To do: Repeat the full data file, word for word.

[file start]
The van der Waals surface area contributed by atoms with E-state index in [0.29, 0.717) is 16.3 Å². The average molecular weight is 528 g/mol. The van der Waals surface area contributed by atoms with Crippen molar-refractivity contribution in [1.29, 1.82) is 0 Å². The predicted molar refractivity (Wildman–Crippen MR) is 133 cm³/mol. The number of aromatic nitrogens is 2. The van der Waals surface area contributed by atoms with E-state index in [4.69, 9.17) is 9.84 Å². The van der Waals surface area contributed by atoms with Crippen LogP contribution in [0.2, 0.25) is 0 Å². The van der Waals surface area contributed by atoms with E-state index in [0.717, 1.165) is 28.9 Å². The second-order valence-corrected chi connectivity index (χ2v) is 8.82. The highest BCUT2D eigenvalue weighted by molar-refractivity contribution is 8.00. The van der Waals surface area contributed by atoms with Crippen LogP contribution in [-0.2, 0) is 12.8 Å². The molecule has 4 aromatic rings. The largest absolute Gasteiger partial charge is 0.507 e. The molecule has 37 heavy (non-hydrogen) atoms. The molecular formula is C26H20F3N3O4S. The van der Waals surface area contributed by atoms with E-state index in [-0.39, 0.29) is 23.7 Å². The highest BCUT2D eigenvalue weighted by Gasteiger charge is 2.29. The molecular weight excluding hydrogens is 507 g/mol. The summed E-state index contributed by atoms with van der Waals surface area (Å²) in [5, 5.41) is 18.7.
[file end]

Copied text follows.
The van der Waals surface area contributed by atoms with E-state index in [0.29, 0.717) is 16.3 Å². The average molecular weight is 528 g/mol. The van der Waals surface area contributed by atoms with Crippen molar-refractivity contribution in [1.29, 1.82) is 0 Å². The predicted molar refractivity (Wildman–Crippen MR) is 133 cm³/mol. The number of aromatic nitrogens is 2. The van der Waals surface area contributed by atoms with E-state index in [4.69, 9.17) is 9.84 Å². The van der Waals surface area contributed by atoms with Crippen LogP contribution in [0.2, 0.25) is 0 Å². The van der Waals surface area contributed by atoms with E-state index in [0.717, 1.165) is 28.9 Å². The second-order valence-corrected chi connectivity index (χ2v) is 8.82. The highest BCUT2D eigenvalue weighted by molar-refractivity contribution is 8.00. The van der Waals surface area contributed by atoms with Crippen LogP contribution in [-0.2, 0) is 12.8 Å². The molecule has 4 aromatic rings. The largest absolute Gasteiger partial charge is 0.507 e. The molecule has 37 heavy (non-hydrogen) atoms. The molecular formula is C26H20F3N3O4S. The van der Waals surface area contributed by atoms with E-state index in [-0.39, 0.29) is 23.7 Å². The highest BCUT2D eigenvalue weighted by Gasteiger charge is 2.29. The molecular weight excluding hydrogens is 507 g/mol. The summed E-state index contributed by atoms with van der Waals surface area (Å²) in [5, 5.41) is 18.7.